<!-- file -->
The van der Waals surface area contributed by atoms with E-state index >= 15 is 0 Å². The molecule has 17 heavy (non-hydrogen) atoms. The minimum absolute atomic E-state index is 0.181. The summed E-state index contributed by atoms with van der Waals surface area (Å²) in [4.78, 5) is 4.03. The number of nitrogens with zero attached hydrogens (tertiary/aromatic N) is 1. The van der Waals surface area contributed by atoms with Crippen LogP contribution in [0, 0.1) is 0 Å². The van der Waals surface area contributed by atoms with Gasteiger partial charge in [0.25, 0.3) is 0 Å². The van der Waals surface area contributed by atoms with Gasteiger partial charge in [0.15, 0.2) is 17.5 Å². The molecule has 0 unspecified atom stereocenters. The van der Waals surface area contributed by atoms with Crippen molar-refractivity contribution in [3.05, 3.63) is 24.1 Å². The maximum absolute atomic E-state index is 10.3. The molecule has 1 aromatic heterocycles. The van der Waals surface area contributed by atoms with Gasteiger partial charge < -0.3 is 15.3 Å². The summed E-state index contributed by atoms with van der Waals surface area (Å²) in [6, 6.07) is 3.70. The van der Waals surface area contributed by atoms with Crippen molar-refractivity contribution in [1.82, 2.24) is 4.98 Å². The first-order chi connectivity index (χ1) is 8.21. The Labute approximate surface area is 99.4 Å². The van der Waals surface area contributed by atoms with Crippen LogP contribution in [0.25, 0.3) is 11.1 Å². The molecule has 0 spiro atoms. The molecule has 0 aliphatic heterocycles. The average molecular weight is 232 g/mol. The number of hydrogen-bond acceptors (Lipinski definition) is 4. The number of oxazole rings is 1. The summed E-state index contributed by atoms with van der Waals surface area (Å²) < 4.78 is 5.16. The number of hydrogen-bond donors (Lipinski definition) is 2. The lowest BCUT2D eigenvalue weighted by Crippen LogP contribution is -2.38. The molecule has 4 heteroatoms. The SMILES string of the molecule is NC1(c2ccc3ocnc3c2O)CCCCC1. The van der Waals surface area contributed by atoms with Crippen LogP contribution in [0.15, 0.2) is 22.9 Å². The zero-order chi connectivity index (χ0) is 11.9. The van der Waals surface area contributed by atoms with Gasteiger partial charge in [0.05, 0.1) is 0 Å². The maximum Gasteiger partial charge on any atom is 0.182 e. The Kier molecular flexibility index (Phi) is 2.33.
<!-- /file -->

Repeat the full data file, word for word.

The van der Waals surface area contributed by atoms with E-state index >= 15 is 0 Å². The molecule has 17 heavy (non-hydrogen) atoms. The minimum absolute atomic E-state index is 0.181. The summed E-state index contributed by atoms with van der Waals surface area (Å²) in [4.78, 5) is 4.03. The number of nitrogens with zero attached hydrogens (tertiary/aromatic N) is 1. The van der Waals surface area contributed by atoms with Crippen LogP contribution in [0, 0.1) is 0 Å². The van der Waals surface area contributed by atoms with Gasteiger partial charge in [0.25, 0.3) is 0 Å². The van der Waals surface area contributed by atoms with Gasteiger partial charge in [0.15, 0.2) is 17.5 Å². The molecule has 0 unspecified atom stereocenters. The van der Waals surface area contributed by atoms with Crippen molar-refractivity contribution in [3.05, 3.63) is 24.1 Å². The maximum absolute atomic E-state index is 10.3. The molecule has 1 aromatic heterocycles. The van der Waals surface area contributed by atoms with Gasteiger partial charge < -0.3 is 15.3 Å². The summed E-state index contributed by atoms with van der Waals surface area (Å²) in [6, 6.07) is 3.70. The van der Waals surface area contributed by atoms with Crippen molar-refractivity contribution in [1.82, 2.24) is 4.98 Å². The first-order chi connectivity index (χ1) is 8.21. The Labute approximate surface area is 99.4 Å². The van der Waals surface area contributed by atoms with Crippen LogP contribution in [0.25, 0.3) is 11.1 Å². The molecule has 0 spiro atoms. The molecule has 0 aliphatic heterocycles. The average molecular weight is 232 g/mol. The number of hydrogen-bond acceptors (Lipinski definition) is 4. The number of oxazole rings is 1. The summed E-state index contributed by atoms with van der Waals surface area (Å²) < 4.78 is 5.16. The number of hydrogen-bond donors (Lipinski definition) is 2. The lowest BCUT2D eigenvalue weighted by Crippen LogP contribution is -2.38. The molecule has 4 heteroatoms. The SMILES string of the molecule is NC1(c2ccc3ocnc3c2O)CCCCC1. The van der Waals surface area contributed by atoms with Crippen LogP contribution in [0.15, 0.2) is 22.9 Å². The zero-order chi connectivity index (χ0) is 11.9. The van der Waals surface area contributed by atoms with Gasteiger partial charge in [0.05, 0.1) is 0 Å². The maximum Gasteiger partial charge on any atom is 0.182 e. The Kier molecular flexibility index (Phi) is 2.33.